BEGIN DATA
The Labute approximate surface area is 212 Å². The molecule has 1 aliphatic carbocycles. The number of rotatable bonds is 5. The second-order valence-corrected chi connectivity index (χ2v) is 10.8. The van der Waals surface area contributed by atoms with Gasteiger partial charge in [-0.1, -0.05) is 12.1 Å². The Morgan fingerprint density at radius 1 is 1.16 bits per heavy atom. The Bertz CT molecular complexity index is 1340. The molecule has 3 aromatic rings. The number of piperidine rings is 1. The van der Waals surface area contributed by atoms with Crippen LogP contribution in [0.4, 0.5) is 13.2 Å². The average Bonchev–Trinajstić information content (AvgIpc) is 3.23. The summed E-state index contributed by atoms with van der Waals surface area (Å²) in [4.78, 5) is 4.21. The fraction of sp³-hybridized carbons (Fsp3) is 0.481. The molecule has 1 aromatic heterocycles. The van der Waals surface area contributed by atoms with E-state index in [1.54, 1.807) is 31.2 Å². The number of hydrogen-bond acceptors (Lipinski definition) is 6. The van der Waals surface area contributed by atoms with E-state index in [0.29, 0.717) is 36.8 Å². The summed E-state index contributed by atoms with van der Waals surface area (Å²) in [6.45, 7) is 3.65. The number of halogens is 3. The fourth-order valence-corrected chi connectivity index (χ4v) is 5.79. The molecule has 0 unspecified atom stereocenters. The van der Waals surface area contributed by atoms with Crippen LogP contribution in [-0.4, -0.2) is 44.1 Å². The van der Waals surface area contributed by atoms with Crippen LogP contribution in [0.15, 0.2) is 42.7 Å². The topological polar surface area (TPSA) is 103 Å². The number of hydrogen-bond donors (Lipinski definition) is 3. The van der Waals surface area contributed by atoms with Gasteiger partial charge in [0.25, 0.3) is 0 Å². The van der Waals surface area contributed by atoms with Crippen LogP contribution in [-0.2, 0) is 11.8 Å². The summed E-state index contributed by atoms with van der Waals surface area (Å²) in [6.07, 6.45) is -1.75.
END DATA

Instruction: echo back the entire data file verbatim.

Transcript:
The Labute approximate surface area is 212 Å². The molecule has 1 aliphatic carbocycles. The number of rotatable bonds is 5. The second-order valence-corrected chi connectivity index (χ2v) is 10.8. The van der Waals surface area contributed by atoms with Gasteiger partial charge in [-0.1, -0.05) is 12.1 Å². The Morgan fingerprint density at radius 1 is 1.16 bits per heavy atom. The Bertz CT molecular complexity index is 1340. The molecule has 3 aromatic rings. The number of piperidine rings is 1. The van der Waals surface area contributed by atoms with Crippen LogP contribution in [0.4, 0.5) is 13.2 Å². The average Bonchev–Trinajstić information content (AvgIpc) is 3.23. The summed E-state index contributed by atoms with van der Waals surface area (Å²) in [4.78, 5) is 4.21. The fraction of sp³-hybridized carbons (Fsp3) is 0.481. The molecule has 1 aromatic heterocycles. The van der Waals surface area contributed by atoms with E-state index in [1.54, 1.807) is 31.2 Å². The number of hydrogen-bond acceptors (Lipinski definition) is 6. The van der Waals surface area contributed by atoms with E-state index in [0.29, 0.717) is 36.8 Å². The summed E-state index contributed by atoms with van der Waals surface area (Å²) in [6.45, 7) is 3.65. The number of halogens is 3. The fourth-order valence-corrected chi connectivity index (χ4v) is 5.79. The molecule has 0 unspecified atom stereocenters. The van der Waals surface area contributed by atoms with Crippen LogP contribution in [-0.4, -0.2) is 44.1 Å². The van der Waals surface area contributed by atoms with Crippen LogP contribution in [0.15, 0.2) is 42.7 Å². The topological polar surface area (TPSA) is 103 Å². The number of hydrogen-bond donors (Lipinski definition) is 3. The van der Waals surface area contributed by atoms with Gasteiger partial charge in [0.25, 0.3) is 0 Å². The van der Waals surface area contributed by atoms with Crippen LogP contribution in [-0.2, 0) is 11.8 Å². The summed E-state index contributed by atoms with van der Waals surface area (Å²) in [6.07, 6.45) is -1.75.